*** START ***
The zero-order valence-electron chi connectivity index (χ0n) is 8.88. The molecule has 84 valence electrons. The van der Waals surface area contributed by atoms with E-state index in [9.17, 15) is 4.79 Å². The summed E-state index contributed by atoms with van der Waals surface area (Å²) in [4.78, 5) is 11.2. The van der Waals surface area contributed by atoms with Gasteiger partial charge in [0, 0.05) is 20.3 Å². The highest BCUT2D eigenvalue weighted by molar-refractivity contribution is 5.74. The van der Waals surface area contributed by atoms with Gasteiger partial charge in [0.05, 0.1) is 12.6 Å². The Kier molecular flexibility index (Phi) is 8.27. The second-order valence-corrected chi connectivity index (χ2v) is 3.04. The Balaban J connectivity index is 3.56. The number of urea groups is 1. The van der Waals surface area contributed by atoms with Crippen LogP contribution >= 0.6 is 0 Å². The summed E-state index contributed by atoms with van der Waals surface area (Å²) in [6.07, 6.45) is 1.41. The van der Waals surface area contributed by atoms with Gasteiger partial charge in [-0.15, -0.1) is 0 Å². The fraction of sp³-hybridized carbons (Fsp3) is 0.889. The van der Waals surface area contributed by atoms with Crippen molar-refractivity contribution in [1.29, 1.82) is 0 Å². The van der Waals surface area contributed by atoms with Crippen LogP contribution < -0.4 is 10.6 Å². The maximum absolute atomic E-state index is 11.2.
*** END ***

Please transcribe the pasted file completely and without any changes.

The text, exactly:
The zero-order valence-electron chi connectivity index (χ0n) is 8.88. The molecule has 84 valence electrons. The van der Waals surface area contributed by atoms with E-state index in [9.17, 15) is 4.79 Å². The summed E-state index contributed by atoms with van der Waals surface area (Å²) in [4.78, 5) is 11.2. The van der Waals surface area contributed by atoms with Gasteiger partial charge in [0, 0.05) is 20.3 Å². The highest BCUT2D eigenvalue weighted by molar-refractivity contribution is 5.74. The van der Waals surface area contributed by atoms with Gasteiger partial charge in [0.05, 0.1) is 12.6 Å². The Kier molecular flexibility index (Phi) is 8.27. The second-order valence-corrected chi connectivity index (χ2v) is 3.04. The Balaban J connectivity index is 3.56. The number of urea groups is 1. The van der Waals surface area contributed by atoms with Crippen LogP contribution >= 0.6 is 0 Å². The summed E-state index contributed by atoms with van der Waals surface area (Å²) in [6.07, 6.45) is 1.41. The van der Waals surface area contributed by atoms with Gasteiger partial charge in [-0.15, -0.1) is 0 Å². The fraction of sp³-hybridized carbons (Fsp3) is 0.889. The van der Waals surface area contributed by atoms with Crippen molar-refractivity contribution in [1.29, 1.82) is 0 Å². The van der Waals surface area contributed by atoms with Crippen LogP contribution < -0.4 is 10.6 Å². The maximum absolute atomic E-state index is 11.2.